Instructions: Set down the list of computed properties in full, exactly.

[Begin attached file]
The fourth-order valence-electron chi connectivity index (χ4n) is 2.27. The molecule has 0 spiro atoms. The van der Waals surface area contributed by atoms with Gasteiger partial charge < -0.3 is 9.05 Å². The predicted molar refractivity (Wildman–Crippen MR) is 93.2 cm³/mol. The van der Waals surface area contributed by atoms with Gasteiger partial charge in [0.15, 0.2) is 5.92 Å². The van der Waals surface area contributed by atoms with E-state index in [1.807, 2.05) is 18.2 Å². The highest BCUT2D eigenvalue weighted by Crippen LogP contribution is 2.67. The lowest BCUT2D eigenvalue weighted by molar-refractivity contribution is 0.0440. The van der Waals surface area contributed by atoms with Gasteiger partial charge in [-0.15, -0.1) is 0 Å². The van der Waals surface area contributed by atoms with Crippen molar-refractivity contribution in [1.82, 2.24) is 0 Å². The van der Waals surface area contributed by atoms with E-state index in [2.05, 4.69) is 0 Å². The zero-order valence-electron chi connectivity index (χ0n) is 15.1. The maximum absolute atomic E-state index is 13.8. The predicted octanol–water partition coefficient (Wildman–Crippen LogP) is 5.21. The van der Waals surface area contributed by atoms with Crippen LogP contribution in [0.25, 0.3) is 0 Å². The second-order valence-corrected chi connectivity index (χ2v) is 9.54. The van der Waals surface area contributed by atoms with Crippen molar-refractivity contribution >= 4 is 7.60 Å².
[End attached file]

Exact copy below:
The fourth-order valence-electron chi connectivity index (χ4n) is 2.27. The molecule has 0 spiro atoms. The van der Waals surface area contributed by atoms with Gasteiger partial charge < -0.3 is 9.05 Å². The predicted molar refractivity (Wildman–Crippen MR) is 93.2 cm³/mol. The van der Waals surface area contributed by atoms with Gasteiger partial charge in [0.15, 0.2) is 5.92 Å². The van der Waals surface area contributed by atoms with E-state index in [1.807, 2.05) is 18.2 Å². The highest BCUT2D eigenvalue weighted by Crippen LogP contribution is 2.67. The lowest BCUT2D eigenvalue weighted by molar-refractivity contribution is 0.0440. The van der Waals surface area contributed by atoms with Gasteiger partial charge in [-0.15, -0.1) is 0 Å². The van der Waals surface area contributed by atoms with Crippen molar-refractivity contribution in [1.82, 2.24) is 0 Å². The van der Waals surface area contributed by atoms with E-state index in [2.05, 4.69) is 0 Å². The zero-order valence-electron chi connectivity index (χ0n) is 15.1. The maximum absolute atomic E-state index is 13.8. The predicted octanol–water partition coefficient (Wildman–Crippen LogP) is 5.21. The van der Waals surface area contributed by atoms with Crippen LogP contribution in [0.25, 0.3) is 0 Å². The second-order valence-corrected chi connectivity index (χ2v) is 9.54. The van der Waals surface area contributed by atoms with Crippen molar-refractivity contribution >= 4 is 7.60 Å².